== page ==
15 March 2023

Haitian Farmers Request Final Push to Receive Full Compensation

In 2018, we shared groundbreaking news that communities we support in Haiti had reached an historic agreement to remedy harm. We are in year five of implementing that agreement, and while significant progress has been made, critical gaps require more time and a concerted push to see this agreement over the finish line. We believe the IDB must extend monitoring of this agreement to ensure that every family receives the income-generating opportunities to which they are entitled and to ensure that the community’s environmental and social concerns are addressed.

Today, we are publishing an update to our implementation tracking website, showing both the significant gains and challenges still to be overcome to ensure that the agreement on paper leads to meaningful changes for the families who were harmed.

A popular training program to help the community access employment at the Park was
discontinued during the pandemic – people are still waiting for it to restart.

Twelve years ago, more than 420 Haitian farmers and their families–nearly 4,000 people total–lost their livelihoods overnight after being forcibly displaced from their land to build the Caracol Industrial Park in northeast Haiti. In 2017, we supported these farmers, who organized themselves into a collective known as the Kolektif Peyizan Viktim Tè Chabè, to file a complaint to the Inter-American Development Bank (IDB). A yearlong mediated dialogue process led to a historic agreement with the IDB and the Haitian government to restore the livelihoods of those displaced families.

The IDB and Haitian government have taken significant steps to deliver the promised remedies in the last year in particular, including the long-awaited transfer of replacement land to 28 of the most vulnerable families. Eighty-nine families have received motorpumps to help with irrigating their land. And 189 individuals received training and assets to start micro-enterprises.

But multiple crises in the country have worsened already fragile conditions in Haiti, which has led to this vulnerable community eating fewer and lower quality meals, being unable to send their children to school, and unable to afford medical care. Those who have received the benefits of the agreement have expressed having greater resilience and greater hope for the future. Those who haven’t feel left behind and are demanding that the IDB and Haitian government follow through on their promise to provide jobs at the Park; finish delivering land, equipment and business training; and, ensure that the Park cleans up its mess—heaps of trash piles and pollution of local water resources. These members of the Kolektif have been waiting four years to receive the remedy they were promised. They deserve swift action now.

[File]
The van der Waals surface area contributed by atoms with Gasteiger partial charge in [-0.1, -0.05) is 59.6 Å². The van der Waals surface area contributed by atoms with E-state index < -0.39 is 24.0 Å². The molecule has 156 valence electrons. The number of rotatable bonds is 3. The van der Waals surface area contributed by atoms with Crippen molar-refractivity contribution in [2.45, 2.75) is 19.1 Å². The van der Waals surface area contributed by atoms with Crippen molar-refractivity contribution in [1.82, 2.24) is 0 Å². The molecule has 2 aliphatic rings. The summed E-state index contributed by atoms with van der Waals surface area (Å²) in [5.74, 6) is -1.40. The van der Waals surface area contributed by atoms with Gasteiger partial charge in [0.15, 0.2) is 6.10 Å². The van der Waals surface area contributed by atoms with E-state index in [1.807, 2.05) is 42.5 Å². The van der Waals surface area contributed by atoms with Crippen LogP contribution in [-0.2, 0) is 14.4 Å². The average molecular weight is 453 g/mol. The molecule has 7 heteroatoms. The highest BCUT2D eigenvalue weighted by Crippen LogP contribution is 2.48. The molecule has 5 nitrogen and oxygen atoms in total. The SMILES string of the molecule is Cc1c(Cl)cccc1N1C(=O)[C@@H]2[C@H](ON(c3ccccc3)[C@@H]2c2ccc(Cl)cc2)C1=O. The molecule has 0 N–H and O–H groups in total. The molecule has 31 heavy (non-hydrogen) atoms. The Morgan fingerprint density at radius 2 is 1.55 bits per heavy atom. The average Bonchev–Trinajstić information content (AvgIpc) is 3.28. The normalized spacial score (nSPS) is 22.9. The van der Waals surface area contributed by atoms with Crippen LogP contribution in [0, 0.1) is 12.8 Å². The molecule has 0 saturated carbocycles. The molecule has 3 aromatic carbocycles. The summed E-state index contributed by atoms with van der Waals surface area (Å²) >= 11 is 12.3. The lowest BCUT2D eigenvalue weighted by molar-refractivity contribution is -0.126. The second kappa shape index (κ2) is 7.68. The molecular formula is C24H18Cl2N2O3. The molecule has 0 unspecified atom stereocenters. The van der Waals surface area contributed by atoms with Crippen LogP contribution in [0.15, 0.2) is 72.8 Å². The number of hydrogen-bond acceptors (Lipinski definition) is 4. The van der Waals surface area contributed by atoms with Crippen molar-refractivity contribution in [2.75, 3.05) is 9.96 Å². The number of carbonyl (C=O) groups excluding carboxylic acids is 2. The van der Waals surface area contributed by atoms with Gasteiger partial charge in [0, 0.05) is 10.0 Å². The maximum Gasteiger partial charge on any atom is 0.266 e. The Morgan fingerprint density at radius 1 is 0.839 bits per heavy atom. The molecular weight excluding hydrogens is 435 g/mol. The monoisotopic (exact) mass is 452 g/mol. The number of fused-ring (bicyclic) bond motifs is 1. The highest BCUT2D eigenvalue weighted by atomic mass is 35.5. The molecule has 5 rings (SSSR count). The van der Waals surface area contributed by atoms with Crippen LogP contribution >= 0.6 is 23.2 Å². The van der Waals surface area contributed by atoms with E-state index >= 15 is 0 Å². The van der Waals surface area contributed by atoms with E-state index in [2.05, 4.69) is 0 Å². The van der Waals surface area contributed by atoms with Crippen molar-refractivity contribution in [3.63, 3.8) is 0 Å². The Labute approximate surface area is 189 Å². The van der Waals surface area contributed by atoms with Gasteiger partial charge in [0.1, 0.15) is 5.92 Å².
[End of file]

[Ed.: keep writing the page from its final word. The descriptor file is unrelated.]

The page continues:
“When we were using the land, we were able to provide ourselves with an income because the land allowed us to do that. After they took the land, they did not provide any ways to purchase new land. Now we lose the opportunity to get land. When they promised to give us land, I was 50 years old, now I am 55, I can’t do the same activities I used to do before. Now I don’t own land anymore.” – Farmer who was displaced by the project

The IDB recently committed an additional $65 million to the Park. This type of investment should not move forward unless the IDB and the Haitian government can demonstrate their responsibility to fully uphold their agreement to remedy past harm and prevent and mitigate future harm. Community members harmed by initial investments in the Park are still waiting for land, equipment, and business training. They are waiting for access to job training and employment at the Park. And they are still waiting for a proper waste management system and transparent water testing. The IDB has a responsibility to extend its monitoring mandate, which ends in December of 2023, until the agreement is fully achieved, and it must incorporate lessons from this process into future investments.

Throughout the complaint process the Kolektif Peyizan Viktim Tè Chabè had the support of Accountability Counsel, a global, non-profit organization that specializes in supporting community-led dispute resolution; ActionAid Haiti, the local affiliate of ActionAid, a global movement of people working together to further human rights and defeat poverty; and the strong local leadership of Action pour la Reforestation et la Défense de l’Environnement (AREDE), a Northeast Haitian organization working to protect the environment, and fighting social exclusion, poverty, and land grabs.